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Recycling Fashion

Recycling Fashion


Local artist aims to reduce textile waste through recycled pieces

It was Dre McLeod’s experience working as an interior designer in Los Angeles that ultimately inspired her to create art out of secondhand clothes. 

“I saw all these incredibly beautiful, expensive, luxurious fabrics that were going to be tossed out, and it broke my heart. So what did I do? I took them home and utilized my seamstress skill and eye for color to start making quilts from repurposed fabrics,” she said.

Combining traditional methods from her Appalachia upbringing with modern design aesthetics, McLeod is taking action to help reduce, reuse, and recycle every day with her vintage, secondhand, wearable art. And despite running her own business, she sees herself as more of a working artist.


“Over the past couple of years, I have committed myself to work almost exclusively with repurposed materials as a way to minimize the demand for newly produced goods,” she said.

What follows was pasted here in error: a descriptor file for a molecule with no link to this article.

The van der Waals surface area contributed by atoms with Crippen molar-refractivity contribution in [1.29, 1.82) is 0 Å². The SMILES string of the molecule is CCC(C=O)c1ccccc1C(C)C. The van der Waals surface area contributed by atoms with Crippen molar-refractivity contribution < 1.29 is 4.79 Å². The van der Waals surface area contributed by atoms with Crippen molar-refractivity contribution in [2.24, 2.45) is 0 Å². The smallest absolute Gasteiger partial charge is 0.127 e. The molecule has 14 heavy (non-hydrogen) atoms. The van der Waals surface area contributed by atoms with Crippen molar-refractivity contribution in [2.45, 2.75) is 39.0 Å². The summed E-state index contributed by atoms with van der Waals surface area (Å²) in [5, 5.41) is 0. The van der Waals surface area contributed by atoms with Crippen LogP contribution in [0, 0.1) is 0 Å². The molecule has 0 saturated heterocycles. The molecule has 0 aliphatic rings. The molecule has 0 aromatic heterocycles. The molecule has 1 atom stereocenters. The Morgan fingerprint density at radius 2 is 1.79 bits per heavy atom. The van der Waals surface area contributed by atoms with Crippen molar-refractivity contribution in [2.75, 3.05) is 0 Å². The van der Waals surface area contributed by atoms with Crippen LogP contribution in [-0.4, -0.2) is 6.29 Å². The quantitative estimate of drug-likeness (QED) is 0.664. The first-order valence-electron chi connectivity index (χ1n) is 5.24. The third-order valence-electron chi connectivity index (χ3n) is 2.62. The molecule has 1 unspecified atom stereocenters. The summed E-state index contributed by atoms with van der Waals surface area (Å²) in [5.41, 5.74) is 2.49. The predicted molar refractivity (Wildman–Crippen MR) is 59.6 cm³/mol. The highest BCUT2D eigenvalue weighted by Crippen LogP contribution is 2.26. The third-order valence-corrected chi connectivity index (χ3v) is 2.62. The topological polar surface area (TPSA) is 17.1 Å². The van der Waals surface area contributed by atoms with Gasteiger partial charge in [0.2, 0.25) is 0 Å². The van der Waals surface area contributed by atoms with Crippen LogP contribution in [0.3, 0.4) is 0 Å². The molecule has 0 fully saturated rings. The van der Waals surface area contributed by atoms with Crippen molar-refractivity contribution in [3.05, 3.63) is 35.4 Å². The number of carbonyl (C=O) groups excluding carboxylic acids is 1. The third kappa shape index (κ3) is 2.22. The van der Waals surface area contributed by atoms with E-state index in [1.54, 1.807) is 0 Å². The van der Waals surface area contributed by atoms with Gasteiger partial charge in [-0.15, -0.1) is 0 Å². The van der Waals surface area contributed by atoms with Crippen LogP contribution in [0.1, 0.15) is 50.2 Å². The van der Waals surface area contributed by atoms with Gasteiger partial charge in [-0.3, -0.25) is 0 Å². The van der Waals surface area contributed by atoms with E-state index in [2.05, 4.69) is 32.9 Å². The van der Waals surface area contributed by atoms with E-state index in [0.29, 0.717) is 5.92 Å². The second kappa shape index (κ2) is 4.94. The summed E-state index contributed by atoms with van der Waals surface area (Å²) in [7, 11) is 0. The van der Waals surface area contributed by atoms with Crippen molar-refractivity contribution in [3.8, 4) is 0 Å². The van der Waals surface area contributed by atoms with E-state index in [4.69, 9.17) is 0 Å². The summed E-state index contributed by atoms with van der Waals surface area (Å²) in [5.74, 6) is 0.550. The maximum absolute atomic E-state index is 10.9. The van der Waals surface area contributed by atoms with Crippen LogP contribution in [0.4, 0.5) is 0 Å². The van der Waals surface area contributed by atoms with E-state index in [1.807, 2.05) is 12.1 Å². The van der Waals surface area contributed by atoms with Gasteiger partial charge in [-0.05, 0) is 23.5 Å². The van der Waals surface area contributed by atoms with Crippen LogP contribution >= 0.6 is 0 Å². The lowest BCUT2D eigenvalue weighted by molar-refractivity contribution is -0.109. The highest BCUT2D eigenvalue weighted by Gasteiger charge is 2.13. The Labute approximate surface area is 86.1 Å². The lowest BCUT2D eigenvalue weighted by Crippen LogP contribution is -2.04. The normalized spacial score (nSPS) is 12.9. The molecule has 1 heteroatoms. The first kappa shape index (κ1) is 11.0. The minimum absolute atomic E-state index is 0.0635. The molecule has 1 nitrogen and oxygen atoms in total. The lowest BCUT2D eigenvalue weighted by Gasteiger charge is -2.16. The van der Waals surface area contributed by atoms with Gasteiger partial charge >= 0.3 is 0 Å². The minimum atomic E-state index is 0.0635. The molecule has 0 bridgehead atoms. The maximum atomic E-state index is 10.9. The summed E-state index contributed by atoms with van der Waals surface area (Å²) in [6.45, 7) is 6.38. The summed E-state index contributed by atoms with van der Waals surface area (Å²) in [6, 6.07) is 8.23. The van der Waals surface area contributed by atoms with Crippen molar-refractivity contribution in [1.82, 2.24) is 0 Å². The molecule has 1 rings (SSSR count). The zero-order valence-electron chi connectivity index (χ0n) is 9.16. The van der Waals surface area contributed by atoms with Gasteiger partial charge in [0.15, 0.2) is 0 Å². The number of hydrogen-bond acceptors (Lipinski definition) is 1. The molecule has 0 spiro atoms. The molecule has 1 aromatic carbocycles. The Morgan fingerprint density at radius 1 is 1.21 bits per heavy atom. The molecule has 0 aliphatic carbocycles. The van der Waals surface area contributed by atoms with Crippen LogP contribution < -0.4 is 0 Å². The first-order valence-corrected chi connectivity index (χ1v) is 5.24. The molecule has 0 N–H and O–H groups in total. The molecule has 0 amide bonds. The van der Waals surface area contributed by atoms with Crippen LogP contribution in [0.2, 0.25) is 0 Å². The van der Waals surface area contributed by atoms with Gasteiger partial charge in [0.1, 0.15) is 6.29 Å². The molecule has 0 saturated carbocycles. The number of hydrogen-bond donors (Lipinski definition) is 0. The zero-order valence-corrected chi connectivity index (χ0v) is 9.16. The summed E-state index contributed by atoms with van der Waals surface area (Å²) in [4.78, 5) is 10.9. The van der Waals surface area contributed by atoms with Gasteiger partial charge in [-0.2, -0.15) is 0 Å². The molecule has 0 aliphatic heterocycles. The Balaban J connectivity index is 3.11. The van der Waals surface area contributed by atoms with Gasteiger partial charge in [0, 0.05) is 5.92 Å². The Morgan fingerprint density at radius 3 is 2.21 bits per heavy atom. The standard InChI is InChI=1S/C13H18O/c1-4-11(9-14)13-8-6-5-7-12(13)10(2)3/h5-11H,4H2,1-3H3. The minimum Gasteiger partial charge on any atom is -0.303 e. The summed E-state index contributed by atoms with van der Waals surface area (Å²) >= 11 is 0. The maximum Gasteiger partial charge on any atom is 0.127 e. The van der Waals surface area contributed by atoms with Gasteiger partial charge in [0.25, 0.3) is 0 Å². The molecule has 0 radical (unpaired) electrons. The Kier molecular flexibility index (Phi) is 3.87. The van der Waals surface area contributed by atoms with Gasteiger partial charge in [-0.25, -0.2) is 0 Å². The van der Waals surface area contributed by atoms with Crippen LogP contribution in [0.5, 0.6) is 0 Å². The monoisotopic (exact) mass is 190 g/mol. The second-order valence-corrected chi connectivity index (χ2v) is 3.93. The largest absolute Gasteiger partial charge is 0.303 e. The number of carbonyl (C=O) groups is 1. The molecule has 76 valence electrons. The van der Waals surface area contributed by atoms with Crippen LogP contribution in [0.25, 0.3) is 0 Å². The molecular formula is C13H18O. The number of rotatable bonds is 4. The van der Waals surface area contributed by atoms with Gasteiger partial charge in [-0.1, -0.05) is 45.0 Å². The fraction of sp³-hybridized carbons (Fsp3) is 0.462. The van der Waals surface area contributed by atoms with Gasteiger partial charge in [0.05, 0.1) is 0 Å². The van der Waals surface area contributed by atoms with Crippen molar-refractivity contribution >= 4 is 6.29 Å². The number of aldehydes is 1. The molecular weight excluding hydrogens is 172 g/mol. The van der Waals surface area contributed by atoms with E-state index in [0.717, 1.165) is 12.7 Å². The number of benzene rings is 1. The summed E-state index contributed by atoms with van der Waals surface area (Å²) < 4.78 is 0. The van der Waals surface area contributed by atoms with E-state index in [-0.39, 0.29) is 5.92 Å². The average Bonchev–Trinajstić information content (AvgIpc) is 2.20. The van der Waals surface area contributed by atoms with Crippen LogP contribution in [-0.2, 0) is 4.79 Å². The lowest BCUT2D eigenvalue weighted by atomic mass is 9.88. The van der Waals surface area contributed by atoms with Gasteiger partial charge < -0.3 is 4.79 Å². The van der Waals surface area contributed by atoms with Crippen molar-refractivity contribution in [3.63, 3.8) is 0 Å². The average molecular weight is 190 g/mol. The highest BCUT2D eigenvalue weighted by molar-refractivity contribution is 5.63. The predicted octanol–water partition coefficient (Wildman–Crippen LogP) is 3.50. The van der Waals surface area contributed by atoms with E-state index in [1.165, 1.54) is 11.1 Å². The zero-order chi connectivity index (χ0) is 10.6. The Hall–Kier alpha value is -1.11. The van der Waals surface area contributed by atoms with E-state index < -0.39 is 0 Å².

As McLeod continued to learn how much textile waste was produced by the fashion industry and individual consumers, she knew she had to keep doing what she was doing and then some. 

“On average, every American throws away about 80 pounds of textile waste each year,” she said. “That adds up quickly, and many of these textiles are synthetic, so they take hundreds of years to decompose, if at all. Plus many of them are initially produced using non-renewable resources.” 

Photo by Jen Brown

Looking to the past and embracing her love for art history, McLeod’s latest collection is a mix of past and present, incorporating French Symbolism, Art Deco, Brutalist Architecture, Surrealism, and The Golden Age of Illustration. 

McLeod tries to not only be mindful about the decisions she makes in everyday life but also how she can bring those same values to her work. 

“It’s important to me to try and understand where things come from and how my decisions affect other people rather than myself,” she said. “I can’t single-handedly re-use all the textile waste that exists, but I can commit to using what is available rather than creating a demand for new.”

And McLeod hopes that sharing her art will help inspire others to reuse what they already have. 

“And hopefully by sharing my art, it will be that one thing that inspires others to see the changes that need to be made on a larger scale and help to normalize a circular economy,” she said.

For more information about McLeod and her clothing, visit


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